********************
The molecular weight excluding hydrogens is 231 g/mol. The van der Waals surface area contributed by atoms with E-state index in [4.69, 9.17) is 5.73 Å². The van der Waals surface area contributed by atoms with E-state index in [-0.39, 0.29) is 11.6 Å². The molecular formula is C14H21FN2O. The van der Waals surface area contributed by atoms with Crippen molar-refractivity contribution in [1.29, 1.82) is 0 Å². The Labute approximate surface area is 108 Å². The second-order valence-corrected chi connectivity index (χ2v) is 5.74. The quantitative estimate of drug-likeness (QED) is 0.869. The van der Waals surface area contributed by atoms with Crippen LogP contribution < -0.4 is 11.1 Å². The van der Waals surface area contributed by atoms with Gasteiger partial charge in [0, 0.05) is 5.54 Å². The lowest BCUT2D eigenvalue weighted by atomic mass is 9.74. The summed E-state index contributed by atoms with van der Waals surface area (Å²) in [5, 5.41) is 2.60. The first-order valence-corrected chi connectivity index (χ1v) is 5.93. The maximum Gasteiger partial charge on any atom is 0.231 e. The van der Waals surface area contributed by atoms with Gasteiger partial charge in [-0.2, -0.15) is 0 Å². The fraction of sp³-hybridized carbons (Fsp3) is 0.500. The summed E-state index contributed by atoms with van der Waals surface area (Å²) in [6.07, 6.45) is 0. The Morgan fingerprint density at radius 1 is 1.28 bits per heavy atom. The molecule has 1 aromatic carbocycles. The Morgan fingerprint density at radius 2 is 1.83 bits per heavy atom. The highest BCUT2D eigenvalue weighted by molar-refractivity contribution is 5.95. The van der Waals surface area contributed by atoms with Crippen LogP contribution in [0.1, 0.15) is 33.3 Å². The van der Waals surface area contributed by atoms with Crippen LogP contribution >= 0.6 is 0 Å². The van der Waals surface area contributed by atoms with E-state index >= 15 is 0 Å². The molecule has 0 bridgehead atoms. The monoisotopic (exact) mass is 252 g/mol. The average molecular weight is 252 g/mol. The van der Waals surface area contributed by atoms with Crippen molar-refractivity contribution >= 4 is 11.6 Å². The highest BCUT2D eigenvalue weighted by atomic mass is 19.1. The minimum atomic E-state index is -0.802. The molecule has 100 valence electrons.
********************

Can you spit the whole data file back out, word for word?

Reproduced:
The molecular weight excluding hydrogens is 231 g/mol. The van der Waals surface area contributed by atoms with E-state index in [4.69, 9.17) is 5.73 Å². The van der Waals surface area contributed by atoms with E-state index in [-0.39, 0.29) is 11.6 Å². The molecular formula is C14H21FN2O. The van der Waals surface area contributed by atoms with Crippen molar-refractivity contribution in [1.29, 1.82) is 0 Å². The Labute approximate surface area is 108 Å². The second-order valence-corrected chi connectivity index (χ2v) is 5.74. The quantitative estimate of drug-likeness (QED) is 0.869. The van der Waals surface area contributed by atoms with Crippen LogP contribution < -0.4 is 11.1 Å². The van der Waals surface area contributed by atoms with Gasteiger partial charge in [0, 0.05) is 5.54 Å². The lowest BCUT2D eigenvalue weighted by atomic mass is 9.74. The summed E-state index contributed by atoms with van der Waals surface area (Å²) in [5, 5.41) is 2.60. The first-order valence-corrected chi connectivity index (χ1v) is 5.93. The maximum Gasteiger partial charge on any atom is 0.231 e. The van der Waals surface area contributed by atoms with Gasteiger partial charge in [-0.2, -0.15) is 0 Å². The fraction of sp³-hybridized carbons (Fsp3) is 0.500. The summed E-state index contributed by atoms with van der Waals surface area (Å²) in [6.07, 6.45) is 0. The Morgan fingerprint density at radius 1 is 1.28 bits per heavy atom. The molecule has 1 aromatic carbocycles. The Morgan fingerprint density at radius 2 is 1.83 bits per heavy atom. The highest BCUT2D eigenvalue weighted by molar-refractivity contribution is 5.95. The van der Waals surface area contributed by atoms with Crippen LogP contribution in [0.1, 0.15) is 33.3 Å². The van der Waals surface area contributed by atoms with Crippen LogP contribution >= 0.6 is 0 Å². The van der Waals surface area contributed by atoms with E-state index >= 15 is 0 Å². The molecule has 0 bridgehead atoms. The monoisotopic (exact) mass is 252 g/mol. The average molecular weight is 252 g/mol. The van der Waals surface area contributed by atoms with Crippen molar-refractivity contribution >= 4 is 11.6 Å². The highest BCUT2D eigenvalue weighted by atomic mass is 19.1. The minimum atomic E-state index is -0.802. The molecule has 100 valence electrons.